The Reserve Bank of India today released the February 2022 issue of its monthly Bulletin. The Bulletin includes Monetary Policy Statement, February 10, 2022; one speech; four articles; and current statistics.

The four articles are: I. State of the Economy; II. Zombies and the Process of Creative Destruction; III. Bad Banks as Good Samaritans: Lessons from Cross-Country Experience for India; and IV. Impact of COVID-19 on Sentiments of Indian Manufacturers.

I. State of the Economy

Domestic macroeconomic conditions are striking a path that is diverging from global developments. In India, the recovery in economic activity is gaining strength and traction as it emerges from the third wave. Both manufacturing and services remain in expansion with optimism on demand parameters and uptick in consumer and business confidence. As businesses return to a new normal, the job landscape is expected to improve. Farm sector conditions remain robust albeit with some signs of rural demand slackening. Even as monetary policy remains accommodative, global spillovers have led to a tightening of financial conditions.

II. Zombies and the Process of Creative Destruction

This article examines how zombie firms (or perpetually loss-making firms) respond to counter-cyclical monetary policy in India. It also explores whether monetary policy hinders the process of creative destruction by allocating credit flows to zombie firms during periods of economic slowdown.


  • Zombies are found to be more leveraged than non-zombies and the average cost of funds of zombies is more sensitive to changes in the monetary policy rate than non-zombies.
  • During surplus liquidity conditions, however, credit flows to zombies remain relatively subdued than flows to non-zombies, implying that pro-growth counter-cyclical monetary policy does not hinder the creative destruction process.
  • The sensitivity of investment activity to borrowings from banks is estimated to be lower for zombies, which indicates that they use borrowed resources more for survival than for undertaking new investment, dampening the effectiveness of monetary policy at the margin.

III. Bad Banks as Good Samaritans: Lessons from Cross-Country Experience for India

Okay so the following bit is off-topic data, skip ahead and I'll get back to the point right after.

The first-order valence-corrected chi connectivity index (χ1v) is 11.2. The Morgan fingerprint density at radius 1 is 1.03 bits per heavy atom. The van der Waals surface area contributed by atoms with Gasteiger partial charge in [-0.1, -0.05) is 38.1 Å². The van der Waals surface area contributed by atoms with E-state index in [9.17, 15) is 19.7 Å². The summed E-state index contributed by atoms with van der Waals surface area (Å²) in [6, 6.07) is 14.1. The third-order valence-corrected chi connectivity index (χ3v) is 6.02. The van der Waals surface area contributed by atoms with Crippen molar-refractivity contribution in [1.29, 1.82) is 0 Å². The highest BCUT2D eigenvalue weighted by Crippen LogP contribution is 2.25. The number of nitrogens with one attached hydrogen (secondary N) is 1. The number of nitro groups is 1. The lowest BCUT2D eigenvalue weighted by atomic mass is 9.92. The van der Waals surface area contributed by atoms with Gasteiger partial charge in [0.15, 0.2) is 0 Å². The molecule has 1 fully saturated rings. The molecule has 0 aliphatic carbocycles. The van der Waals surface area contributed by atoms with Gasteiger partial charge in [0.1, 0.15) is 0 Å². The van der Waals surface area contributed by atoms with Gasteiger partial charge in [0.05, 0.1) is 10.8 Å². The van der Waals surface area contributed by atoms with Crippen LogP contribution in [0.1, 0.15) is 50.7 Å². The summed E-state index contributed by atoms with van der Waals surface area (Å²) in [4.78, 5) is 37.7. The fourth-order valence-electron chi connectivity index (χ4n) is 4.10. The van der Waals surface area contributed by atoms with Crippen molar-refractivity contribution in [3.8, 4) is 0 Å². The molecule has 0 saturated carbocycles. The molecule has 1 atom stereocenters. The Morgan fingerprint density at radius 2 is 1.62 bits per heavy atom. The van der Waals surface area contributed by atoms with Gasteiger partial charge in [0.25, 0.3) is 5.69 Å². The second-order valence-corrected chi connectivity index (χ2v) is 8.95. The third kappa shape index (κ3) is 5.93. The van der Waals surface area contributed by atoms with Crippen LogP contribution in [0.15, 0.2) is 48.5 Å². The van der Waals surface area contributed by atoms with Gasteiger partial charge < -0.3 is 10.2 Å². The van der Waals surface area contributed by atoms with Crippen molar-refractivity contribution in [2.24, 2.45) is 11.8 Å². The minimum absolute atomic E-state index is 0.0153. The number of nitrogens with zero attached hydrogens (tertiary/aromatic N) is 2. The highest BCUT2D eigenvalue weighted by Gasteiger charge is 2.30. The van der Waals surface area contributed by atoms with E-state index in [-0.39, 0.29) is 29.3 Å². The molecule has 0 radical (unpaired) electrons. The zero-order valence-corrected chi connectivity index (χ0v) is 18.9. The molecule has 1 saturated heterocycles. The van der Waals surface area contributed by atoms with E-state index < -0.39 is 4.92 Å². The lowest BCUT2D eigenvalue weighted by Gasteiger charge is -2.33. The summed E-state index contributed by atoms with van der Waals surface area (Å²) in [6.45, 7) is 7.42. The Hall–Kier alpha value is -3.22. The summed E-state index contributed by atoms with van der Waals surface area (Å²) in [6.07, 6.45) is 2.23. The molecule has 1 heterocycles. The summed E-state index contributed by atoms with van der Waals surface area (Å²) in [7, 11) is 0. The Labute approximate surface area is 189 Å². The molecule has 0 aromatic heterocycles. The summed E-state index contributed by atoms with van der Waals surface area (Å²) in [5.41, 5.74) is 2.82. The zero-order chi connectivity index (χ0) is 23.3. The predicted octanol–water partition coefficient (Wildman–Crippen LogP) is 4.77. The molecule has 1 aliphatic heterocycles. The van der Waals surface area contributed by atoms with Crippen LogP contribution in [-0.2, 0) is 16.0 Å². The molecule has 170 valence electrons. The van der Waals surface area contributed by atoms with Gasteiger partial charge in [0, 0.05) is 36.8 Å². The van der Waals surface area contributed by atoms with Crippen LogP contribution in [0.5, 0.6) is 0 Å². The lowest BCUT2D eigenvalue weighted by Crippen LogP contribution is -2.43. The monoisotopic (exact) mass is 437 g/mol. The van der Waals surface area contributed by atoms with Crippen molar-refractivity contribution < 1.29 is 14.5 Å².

The article analyses establishment of the National Asset Reconstruction Company Ltd. (NARCL) in India against the backdrop of cross-country practices to understand the characteristics that helped in their success.


  • Evidence world-wide suggests that a centralised bad bank can help in substantial stress reduction and has various systemic benefits, including freeing up banks’ resources for more important core operations, positive signalling to investors and customers, avoiding fire sales, and complementing the activities of the existing public and private asset reconstruction companies (ARCs).
  • Challenges faced by these institutions include how to relieve banking stress without encouraging moral hazard; how to minimise the cost to the government exchequer and how to arrive at a valuation that is fair to both the acquiring entity as well as the seller.
  • Evaluated against the backdrop of international best practices, the paper suggests that the NARCL in India has many favourable design and structure elements. Going forward, continued commitment, professionalism and transparency in operation will help in making the process cost and time effective.

IV. Impact of COVID-19 on Sentiments of Indian Manufacturers

As forward-looking surveys play an important role in supporting policy decisions, major economies have used these surveys to capture the outlook of the enterprises in the aftermath of the pandemic. This article encapsulates the evolution of sentiments of Indian manufacturers during the pandemic as captured through the quarterly Industrial Outlook Survey (IOS) conducted during 2019-21 and gauge the expected recovery process in the manufacturing sector.


  • The sudden surge of COVID-19 pandemic slowed down the recovery of demand conditions as reflected in the sentiments of the respondents.
  • With the easing of lockdown in a phased manner, a pickup in demand was seen. Just when the manufacturers’ outlook started looking up after subsidence of the first wave, the second wave of the pandemic clouded their sentiments once again. However, the impact was less pronounced and the situation improved quickly with gradual resumption of normalcy.
  • Manufacturers are seen to be optimistic about recovery in the near future with prompt sector-specific relief provided by the government, proactive monetary policy measures initiated by the Reserve Bank and rapid vaccinations.
  • Scenario analysis suggests that manufacturing sector may achieve its pre-COVID trend in near-term, though it may take some time to return to its long-term trend path.

(Yogesh Dayal)     
Chief General Manager